I’d imagine that some of the force of an ancient angelic invitation has been lost on modern generations. When an angelic herald told John on Patmos to “write this” and said, “Blessed are those who are invited to the marriage supper of the Lamb,” I’d suggest that John and his generation were far more ecstatic about this invitation than our generation.
For one thing, they understood the concept. A simple form of a divine feast was already a common element in the Judaism of their day. How can our generation recover a longing for a table prepared in the absence of all enemies?
I’d like to offer some thoughts on the marriage supper in two parts. The name naturally divides itself into marriage and supper, and it seems good to me to begin with the supper part.
I could mention the fact that supper, even in ordinary mortal terms, is a joyful concept already. The miracle of a table laden with food is more apparent when food is more work to come by, but we can surely appreciate even today the joy of a good meal made ready and enjoyed in the company of our closest loved ones.
But the real starting place to understand the marriage supper is Isaiah 25:6-8:
On this mountain the Lord of hosts will make for all peoples a feast of fat things, a feast of wine on the lees, of fat things full of marrow, of wine on the lees well refined. And he will destroy on this mountain the covering that is cast over all peoples, the veil that is spread over all nations. He will swallow up death for ever, and the Lord Hashem will wipe away tears from all faces, and the reproach of his people he will take away from all the earth; for the Lord has spoken.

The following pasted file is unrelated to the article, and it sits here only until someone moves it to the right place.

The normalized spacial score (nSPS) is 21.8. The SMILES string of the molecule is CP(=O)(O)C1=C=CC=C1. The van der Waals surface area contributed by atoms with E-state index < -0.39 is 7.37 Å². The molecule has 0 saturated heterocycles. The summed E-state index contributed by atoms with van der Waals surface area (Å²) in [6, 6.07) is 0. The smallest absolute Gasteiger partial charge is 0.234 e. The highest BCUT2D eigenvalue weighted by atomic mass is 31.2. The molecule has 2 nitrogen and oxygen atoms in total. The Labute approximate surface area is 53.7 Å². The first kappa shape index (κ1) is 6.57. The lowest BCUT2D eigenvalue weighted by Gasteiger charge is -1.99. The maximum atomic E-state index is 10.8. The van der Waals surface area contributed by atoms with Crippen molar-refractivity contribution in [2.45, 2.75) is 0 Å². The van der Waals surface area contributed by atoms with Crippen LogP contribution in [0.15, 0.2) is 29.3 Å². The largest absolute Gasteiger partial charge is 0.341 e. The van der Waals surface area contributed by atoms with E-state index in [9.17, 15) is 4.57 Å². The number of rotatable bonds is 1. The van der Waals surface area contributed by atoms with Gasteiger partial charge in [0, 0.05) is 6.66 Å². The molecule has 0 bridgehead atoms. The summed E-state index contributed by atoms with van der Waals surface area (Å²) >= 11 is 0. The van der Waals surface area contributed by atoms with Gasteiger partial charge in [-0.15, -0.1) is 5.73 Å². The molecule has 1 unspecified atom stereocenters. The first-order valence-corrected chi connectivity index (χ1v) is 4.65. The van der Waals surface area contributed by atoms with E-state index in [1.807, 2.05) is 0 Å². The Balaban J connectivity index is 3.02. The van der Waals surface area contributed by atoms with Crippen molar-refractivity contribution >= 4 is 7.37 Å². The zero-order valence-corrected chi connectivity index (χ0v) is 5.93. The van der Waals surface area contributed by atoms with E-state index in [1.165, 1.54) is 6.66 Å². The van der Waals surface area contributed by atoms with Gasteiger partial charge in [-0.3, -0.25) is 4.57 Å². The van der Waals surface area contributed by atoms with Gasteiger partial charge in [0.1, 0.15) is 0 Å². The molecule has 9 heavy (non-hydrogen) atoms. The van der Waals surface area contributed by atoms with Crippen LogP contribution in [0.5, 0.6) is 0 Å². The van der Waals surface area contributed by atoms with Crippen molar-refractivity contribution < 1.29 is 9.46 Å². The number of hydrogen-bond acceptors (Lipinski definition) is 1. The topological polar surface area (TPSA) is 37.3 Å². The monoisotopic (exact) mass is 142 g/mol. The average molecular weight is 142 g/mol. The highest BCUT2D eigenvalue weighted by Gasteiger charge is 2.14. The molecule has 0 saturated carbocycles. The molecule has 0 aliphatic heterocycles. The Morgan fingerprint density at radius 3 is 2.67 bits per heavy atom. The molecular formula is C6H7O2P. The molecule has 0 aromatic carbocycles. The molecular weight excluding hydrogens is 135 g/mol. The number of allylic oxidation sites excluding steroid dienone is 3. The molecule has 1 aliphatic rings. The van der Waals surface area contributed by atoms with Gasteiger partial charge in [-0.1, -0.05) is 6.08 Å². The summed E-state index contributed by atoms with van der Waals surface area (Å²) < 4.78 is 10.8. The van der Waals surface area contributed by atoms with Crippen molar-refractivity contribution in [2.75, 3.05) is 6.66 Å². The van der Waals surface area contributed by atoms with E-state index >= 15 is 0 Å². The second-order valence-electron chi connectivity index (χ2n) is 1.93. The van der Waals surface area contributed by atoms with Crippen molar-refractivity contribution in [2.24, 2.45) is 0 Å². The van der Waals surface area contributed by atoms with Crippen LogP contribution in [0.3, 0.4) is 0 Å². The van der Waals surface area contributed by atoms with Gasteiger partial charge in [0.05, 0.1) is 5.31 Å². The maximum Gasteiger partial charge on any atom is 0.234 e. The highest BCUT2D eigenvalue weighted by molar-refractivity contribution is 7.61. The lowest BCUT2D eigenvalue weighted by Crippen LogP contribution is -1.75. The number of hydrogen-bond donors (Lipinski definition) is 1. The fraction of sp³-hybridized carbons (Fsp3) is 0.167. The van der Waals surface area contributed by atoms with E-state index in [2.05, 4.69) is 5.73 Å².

Isaiah was read as a sort of Messianic handbook in John’s time. Every image of the age to come was well-known and passages like this one were well-known and loved.
The idea of a Messianic banquet was a part of common Judaism. It is a theme in Luke’s gospel (which features eight banquets in which Yeshua teaches a table-full of willing or unwilling students).
In the “Rule of the Congregation in the Final Days” (1Q28a [1QSa]) we read an interesting piece of eschatological etiquette in 2:11-22. When we are seated at the banquet table with Messiah, we should not eat an olive or even dip our finger in the hummus until Messiah has said ha-motzi (the prayer over bread). It’s a good thing to know and maybe knowing it will reform our table manners here and now.
There is still one other interesting vignette about the notion of a banquet in the age to come. It happened when Yeshua was seated at a table teaching a bunch of Pharisees. He was challenging them and you might think they would all resent him assuming the role of teacher with them when they were eminent men and teachers themselves. But at least one of these gathered Pharisees understood, perhaps even hinting that Yeshua might be the one most fit to teach at a banquet:
When one of those who sat at table with him heard this, he said to him, “Blessed is he who shall eat bread in the kingdom of God!” -Luke 14:15
So, while the idea may sound strange to us, when John spoke of a marriage supper of the Lamb, his hearers were acquainted with the idea. A supper in the world to come, a supper presided over by Messiah himself (the Lamb), was a regular part of their future hope.